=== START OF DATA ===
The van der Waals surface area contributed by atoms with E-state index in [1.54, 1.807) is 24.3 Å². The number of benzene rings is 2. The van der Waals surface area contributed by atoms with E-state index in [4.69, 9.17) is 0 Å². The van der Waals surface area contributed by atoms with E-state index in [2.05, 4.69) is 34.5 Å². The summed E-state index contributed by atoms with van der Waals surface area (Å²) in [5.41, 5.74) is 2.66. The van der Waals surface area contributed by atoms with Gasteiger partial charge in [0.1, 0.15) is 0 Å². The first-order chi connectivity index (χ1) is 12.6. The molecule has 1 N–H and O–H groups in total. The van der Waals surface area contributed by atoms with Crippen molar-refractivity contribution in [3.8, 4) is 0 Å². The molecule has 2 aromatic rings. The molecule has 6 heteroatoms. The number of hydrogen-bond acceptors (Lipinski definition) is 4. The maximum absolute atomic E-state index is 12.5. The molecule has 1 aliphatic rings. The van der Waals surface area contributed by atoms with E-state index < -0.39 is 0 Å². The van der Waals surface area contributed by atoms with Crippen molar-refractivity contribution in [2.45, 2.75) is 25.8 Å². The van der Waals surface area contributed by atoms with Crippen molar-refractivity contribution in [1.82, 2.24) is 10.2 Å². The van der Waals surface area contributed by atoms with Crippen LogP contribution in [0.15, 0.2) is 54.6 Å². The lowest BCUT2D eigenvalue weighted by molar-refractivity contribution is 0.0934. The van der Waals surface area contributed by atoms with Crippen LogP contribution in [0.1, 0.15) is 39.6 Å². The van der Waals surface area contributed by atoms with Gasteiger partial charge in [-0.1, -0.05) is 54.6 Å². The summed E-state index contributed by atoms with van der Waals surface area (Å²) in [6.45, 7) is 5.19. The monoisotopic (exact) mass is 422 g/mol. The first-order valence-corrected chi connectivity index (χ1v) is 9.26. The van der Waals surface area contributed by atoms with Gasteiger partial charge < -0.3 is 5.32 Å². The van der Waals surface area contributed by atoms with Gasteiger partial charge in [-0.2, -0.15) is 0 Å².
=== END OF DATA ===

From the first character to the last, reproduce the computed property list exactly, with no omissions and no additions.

The van der Waals surface area contributed by atoms with E-state index in [1.54, 1.807) is 24.3 Å². The number of benzene rings is 2. The van der Waals surface area contributed by atoms with E-state index in [4.69, 9.17) is 0 Å². The van der Waals surface area contributed by atoms with E-state index in [2.05, 4.69) is 34.5 Å². The summed E-state index contributed by atoms with van der Waals surface area (Å²) in [5.41, 5.74) is 2.66. The van der Waals surface area contributed by atoms with Gasteiger partial charge in [0.1, 0.15) is 0 Å². The first-order chi connectivity index (χ1) is 12.6. The molecule has 1 N–H and O–H groups in total. The van der Waals surface area contributed by atoms with Crippen molar-refractivity contribution in [3.8, 4) is 0 Å². The molecule has 2 aromatic rings. The molecule has 6 heteroatoms. The number of hydrogen-bond acceptors (Lipinski definition) is 4. The maximum absolute atomic E-state index is 12.5. The molecule has 1 aliphatic rings. The van der Waals surface area contributed by atoms with E-state index < -0.39 is 0 Å². The van der Waals surface area contributed by atoms with Crippen molar-refractivity contribution in [2.45, 2.75) is 25.8 Å². The van der Waals surface area contributed by atoms with Crippen molar-refractivity contribution in [1.82, 2.24) is 10.2 Å². The van der Waals surface area contributed by atoms with Crippen LogP contribution in [0.15, 0.2) is 54.6 Å². The lowest BCUT2D eigenvalue weighted by molar-refractivity contribution is 0.0934. The van der Waals surface area contributed by atoms with Crippen LogP contribution in [0.1, 0.15) is 39.6 Å². The van der Waals surface area contributed by atoms with Gasteiger partial charge in [-0.1, -0.05) is 54.6 Å². The summed E-state index contributed by atoms with van der Waals surface area (Å²) in [6.45, 7) is 5.19. The monoisotopic (exact) mass is 422 g/mol. The first-order valence-corrected chi connectivity index (χ1v) is 9.26. The van der Waals surface area contributed by atoms with Gasteiger partial charge < -0.3 is 5.32 Å². The van der Waals surface area contributed by atoms with Gasteiger partial charge in [-0.2, -0.15) is 0 Å².